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Attentional bias in restrictive eating disorders. Stronger attentional avoidance of high-fat food compared to healthy controls?
MedLine Citation:
PMID:  22005183     Owner:  NLM     Status:  Publisher    
A striking feature of the restricting subtype of anorexia nervosa (AN) is that these patients are extremely successful in restricting their food intake. Possibly, they are highly efficient in avoiding attentional engagement of food cues, thereby preventing more elaborate processing of food cues and thus subsequent craving. This study examined whether patients diagnosed with restrictive eating disorders ('restricting AN-like patients'; N=88) indeed show stronger attentional avoidance of visual food stimuli than healthy controls (N=76). Attentional engagement and disengagement were assessed by means of a pictorial exogenous cueing task, and (food and neutral) pictures were presented for 300, 500, or 1000ms. In the 500ms condition, both restricting AN-like patients and healthy controls demonstrated attentional avoidance of high-fat food as indexed by a negative cue-validity effect and impaired attentional engagement with high-fat food, whereas no evidence was found for facilitated disengagement from high-fat food. Within the group of restricting AN-like patients, patients with relatively severe eating pathology showed relatively strong attentional engagement with low-fat food. There was no evidence for attentional bias in the 300 and 1000ms condition. The pattern of findings indicate that attentional avoidance of high-fat food is a common phenomenon that may become counterproductive in restricting AN-like patients, as it could facilitate their restricted food intake.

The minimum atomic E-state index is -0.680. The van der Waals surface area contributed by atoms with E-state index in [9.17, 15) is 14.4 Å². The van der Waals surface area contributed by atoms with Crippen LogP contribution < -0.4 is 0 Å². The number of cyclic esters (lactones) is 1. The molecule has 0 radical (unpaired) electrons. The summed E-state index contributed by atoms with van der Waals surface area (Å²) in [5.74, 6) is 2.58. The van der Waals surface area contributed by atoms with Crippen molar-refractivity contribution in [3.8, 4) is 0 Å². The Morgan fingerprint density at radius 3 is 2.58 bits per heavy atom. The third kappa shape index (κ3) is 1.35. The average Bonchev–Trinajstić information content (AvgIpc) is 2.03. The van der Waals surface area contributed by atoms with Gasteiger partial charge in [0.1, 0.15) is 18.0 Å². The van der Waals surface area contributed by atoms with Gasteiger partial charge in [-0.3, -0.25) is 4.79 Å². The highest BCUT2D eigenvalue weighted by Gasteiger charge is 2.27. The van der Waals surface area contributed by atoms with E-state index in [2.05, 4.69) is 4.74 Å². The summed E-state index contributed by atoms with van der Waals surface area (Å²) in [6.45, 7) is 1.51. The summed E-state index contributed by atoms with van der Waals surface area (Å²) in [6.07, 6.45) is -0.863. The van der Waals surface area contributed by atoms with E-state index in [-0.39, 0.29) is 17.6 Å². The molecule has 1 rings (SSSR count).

Esther M Veenstra; Peter J de Jong
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Publication Detail:
Type:  JOURNAL ARTICLE     Date:  2011-10-8
Journal Detail:
Title:  Appetite     Volume:  -     ISSN:  1095-8304     ISO Abbreviation:  -     Publication Date:  2011 Oct 
Date Detail:
Created Date:  2011-10-18     Completed Date:  -     Revised Date:  -    
Medline Journal Info:
Nlm Unique ID:  8006808     Medline TA:  Appetite     Country:  -    
Other Details:
Languages:  ENG     Pagination:  -     Citation Subset:  -    
Copyright Information:
Copyright © 2011 Elsevier Ltd. All rights reserved.
Department of Eating Disorders, University of Groningen, Accare, The Netherlands; Department of Clinical and Developmental Psychology, Faculty of Behavioral and Social Sciences, Grote Kruisstraat 2-1, 9712 TS Groningen, The Netherlands.
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